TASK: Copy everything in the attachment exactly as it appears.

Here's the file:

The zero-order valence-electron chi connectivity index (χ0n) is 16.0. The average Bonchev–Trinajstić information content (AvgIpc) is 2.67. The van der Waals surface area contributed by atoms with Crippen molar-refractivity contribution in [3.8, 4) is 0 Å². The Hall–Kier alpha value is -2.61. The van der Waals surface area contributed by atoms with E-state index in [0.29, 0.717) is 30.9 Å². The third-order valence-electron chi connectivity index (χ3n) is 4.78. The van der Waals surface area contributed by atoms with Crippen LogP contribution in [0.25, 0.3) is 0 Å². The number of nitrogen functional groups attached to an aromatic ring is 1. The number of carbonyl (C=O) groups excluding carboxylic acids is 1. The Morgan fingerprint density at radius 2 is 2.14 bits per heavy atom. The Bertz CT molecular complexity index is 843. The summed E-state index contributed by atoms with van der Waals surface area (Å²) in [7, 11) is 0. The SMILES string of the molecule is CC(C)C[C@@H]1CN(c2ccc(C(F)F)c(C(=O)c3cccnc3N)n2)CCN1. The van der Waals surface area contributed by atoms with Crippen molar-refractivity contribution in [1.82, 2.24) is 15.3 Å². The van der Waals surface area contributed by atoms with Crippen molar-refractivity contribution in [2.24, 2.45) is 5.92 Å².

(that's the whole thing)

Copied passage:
The zero-order valence-electron chi connectivity index (χ0n) is 16.0. The average Bonchev–Trinajstić information content (AvgIpc) is 2.67. The van der Waals surface area contributed by atoms with Crippen molar-refractivity contribution in [3.8, 4) is 0 Å². The Hall–Kier alpha value is -2.61. The van der Waals surface area contributed by atoms with E-state index in [0.29, 0.717) is 30.9 Å². The third-order valence-electron chi connectivity index (χ3n) is 4.78. The van der Waals surface area contributed by atoms with Crippen LogP contribution in [0.25, 0.3) is 0 Å². The number of nitrogen functional groups attached to an aromatic ring is 1. The number of carbonyl (C=O) groups excluding carboxylic acids is 1. The Morgan fingerprint density at radius 2 is 2.14 bits per heavy atom. The Bertz CT molecular complexity index is 843. The summed E-state index contributed by atoms with van der Waals surface area (Å²) in [7, 11) is 0. The SMILES string of the molecule is CC(C)C[C@@H]1CN(c2ccc(C(F)F)c(C(=O)c3cccnc3N)n2)CCN1. The van der Waals surface area contributed by atoms with Crippen molar-refractivity contribution in [1.82, 2.24) is 15.3 Å². The van der Waals surface area contributed by atoms with Crippen molar-refractivity contribution in [2.24, 2.45) is 5.92 Å².